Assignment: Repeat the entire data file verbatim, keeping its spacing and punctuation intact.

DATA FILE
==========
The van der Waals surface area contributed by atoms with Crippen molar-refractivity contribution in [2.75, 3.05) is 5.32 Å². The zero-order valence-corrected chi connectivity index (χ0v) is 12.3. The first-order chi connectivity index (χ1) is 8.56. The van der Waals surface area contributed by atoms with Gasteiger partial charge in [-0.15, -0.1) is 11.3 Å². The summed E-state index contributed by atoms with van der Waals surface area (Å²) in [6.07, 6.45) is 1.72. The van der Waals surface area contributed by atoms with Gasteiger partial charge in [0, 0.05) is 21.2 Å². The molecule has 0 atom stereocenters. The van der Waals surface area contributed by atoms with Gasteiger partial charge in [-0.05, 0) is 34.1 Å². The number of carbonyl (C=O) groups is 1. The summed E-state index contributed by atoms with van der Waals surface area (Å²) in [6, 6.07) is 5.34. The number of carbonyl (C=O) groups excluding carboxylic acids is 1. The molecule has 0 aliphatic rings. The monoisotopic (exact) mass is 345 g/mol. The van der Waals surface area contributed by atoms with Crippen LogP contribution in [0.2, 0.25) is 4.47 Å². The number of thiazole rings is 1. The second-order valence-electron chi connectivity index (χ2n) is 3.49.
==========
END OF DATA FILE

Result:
The van der Waals surface area contributed by atoms with Crippen molar-refractivity contribution in [2.75, 3.05) is 5.32 Å². The zero-order valence-corrected chi connectivity index (χ0v) is 12.3. The first-order chi connectivity index (χ1) is 8.56. The van der Waals surface area contributed by atoms with Gasteiger partial charge in [-0.15, -0.1) is 11.3 Å². The summed E-state index contributed by atoms with van der Waals surface area (Å²) in [6.07, 6.45) is 1.72. The van der Waals surface area contributed by atoms with Gasteiger partial charge in [0, 0.05) is 21.2 Å². The molecule has 0 atom stereocenters. The van der Waals surface area contributed by atoms with Gasteiger partial charge in [-0.05, 0) is 34.1 Å². The number of carbonyl (C=O) groups is 1. The summed E-state index contributed by atoms with van der Waals surface area (Å²) in [6, 6.07) is 5.34. The number of carbonyl (C=O) groups excluding carboxylic acids is 1. The molecule has 0 aliphatic rings. The monoisotopic (exact) mass is 345 g/mol. The van der Waals surface area contributed by atoms with Crippen LogP contribution in [0.2, 0.25) is 4.47 Å². The number of thiazole rings is 1. The second-order valence-electron chi connectivity index (χ2n) is 3.49.